Written by Brig. Gen Kennard R. Wiggins, Jr. (DE ANG Ret)
Editor’s Forward: In the early 20th century, Mexico experienced a decade of political instability and civil strife among competing political factions. From 1915 – 1916, Pancho Villa and his supporters, termed “pistoleros,” executed a series of violent border raids against the United States, retaliating for the latter’s backing the opposing government of Venustiano Carranza. On March 19, 1916, Villa and his troops attacked the 13th US Cavalry near Columbus, New Mexico, and on June 18, 1916, President Woodrow Wilson called up the National Guard to address the increasing hostilities.
When violence broke out in 1916 along the Mexican border, Delaware men were among the first to answer the call. Delaware did not have a full regiment by Federal standards, so the Delaware troops went to New Mexico in July as two separate battalions of infantry. Much to the regret of the regiment’s senior officers, the regimental headquarters and band were not accepted for service. Action on the Mexican border mostly involved patrols and scouting activities; U. S. troops were also limited in their ability to pursue Villa because Carranza, who turned out to be a less than whole-hearted ally, forbid them from firing in situations where Mexican government troops could be injured.
The Delaware men trained and honed their skills in the desert. In his biennial report to Governor Charles Miller, dated December 31, 1916, Adjutant General I. P. Wickersham reported:
“…Two battalions of infantry, with the hospital detachment…are now in Federal service at Deming New Mexico, where they have been stationed since July 31 last (1916).
In accordance with your verbal order of September 21, I proceeded to Deming, New Mexico, reaching there on October 1 and found the troops in excellent health, well supplied and equipped, camp site and sanitary conditions excellent. The troops were undergoing an intensive military training, which I am pleased to say was indicated by their appearance both physical and military.
The troops have been on the border for five months and have performed their duty honestly and faithfully and without complaint, and it is hoped that they may be returned to their home stations in the near future….”
Pancho Villa was never captured, but U. S. troops put an end to the ongoing raids and secured the border. In 1917, as war with Germany became increasingly imminent, troops were withdrawn from Mexico. Although the duration of this conflict was short, Delaware’s soldiers, as well as the National Guard members from many other states, gained significant training in preparation for World War I.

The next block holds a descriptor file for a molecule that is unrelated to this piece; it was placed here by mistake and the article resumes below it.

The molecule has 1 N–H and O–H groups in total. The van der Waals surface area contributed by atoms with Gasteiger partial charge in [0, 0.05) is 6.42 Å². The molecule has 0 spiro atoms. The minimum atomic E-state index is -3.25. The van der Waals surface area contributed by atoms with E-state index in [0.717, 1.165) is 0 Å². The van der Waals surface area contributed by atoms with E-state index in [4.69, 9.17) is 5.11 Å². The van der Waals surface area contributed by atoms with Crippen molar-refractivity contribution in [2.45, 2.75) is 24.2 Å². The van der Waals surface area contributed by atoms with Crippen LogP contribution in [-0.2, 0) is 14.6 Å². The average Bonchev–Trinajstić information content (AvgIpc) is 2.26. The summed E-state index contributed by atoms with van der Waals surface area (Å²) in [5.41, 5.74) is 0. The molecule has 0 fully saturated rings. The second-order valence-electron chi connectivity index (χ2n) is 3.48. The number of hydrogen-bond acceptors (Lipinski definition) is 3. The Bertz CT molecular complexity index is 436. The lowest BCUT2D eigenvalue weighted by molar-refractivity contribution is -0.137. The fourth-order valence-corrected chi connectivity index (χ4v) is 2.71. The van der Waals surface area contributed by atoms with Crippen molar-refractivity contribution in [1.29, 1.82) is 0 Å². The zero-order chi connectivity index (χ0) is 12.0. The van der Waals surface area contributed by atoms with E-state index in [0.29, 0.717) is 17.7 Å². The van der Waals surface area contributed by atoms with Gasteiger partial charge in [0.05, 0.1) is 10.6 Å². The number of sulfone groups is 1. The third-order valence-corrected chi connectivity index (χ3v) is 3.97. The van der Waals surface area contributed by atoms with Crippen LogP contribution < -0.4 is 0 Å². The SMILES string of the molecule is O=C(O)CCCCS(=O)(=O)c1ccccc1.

Years later, older residents of Wilmington could still recall the memorable “welcome home” banquet at the Hotel DuPont in February 1917, the largest held in the city up to that time and one seldom equaled since then.
In a subsequent report to Governor John Townsend from December 1918, Adjutant General Wickersham reported:
The two battalions… arrived home on February 8, 1917 for muster out. The first battalion was ordered to Wilmington; the second…to Fort DuPont [Delaware City]. The work of mustering out these troops was completed on February 15th, after which they resumed their State status….These troops were reviewed by the Governor upon their arrival at Wilmington and made a splendid showing. After the review, both officers and men were entertained at dinner at the Hotel DuPont by the General Assembly, and in recognition of their services, each officer and man was presented with a medal provided by an act of the General Assembly.
Several men who received their first military training in the Delaware battalions ranks during the Mexican Border Wars went on to notable military careers, the most famous being Lt. Gen. John W. (Iron Mike) O’Daniel, who led the Third Infantry Division during World War II. Among other soldiers, two—J. A. Ellison and William Berl, Jr.—rose to the rank of Adjutant General of Delaware, and John P. LeFevre became a later commander of the Delaware Regiment.
Another prominent Delaware Guardsman who saw service in the Mexican Border Wars was First Sgt. Frederick Manion of Company F, one of the nation’s outstanding marksmen. He brought added laurels to the Delaware National Guard in 1916-1917 by placing second in the national military shooting championships with a high power rifle at Black Point Military Reservation near Jacksonville, Florida.
When the trains returned to Delaware in February 1917, the Delaware men must have been glad to be home and reunited with their families. Few of them realized that within a few months they would be back in service. On April 6, 1917, the United States declared war on Germany and entered the carnage of World War I.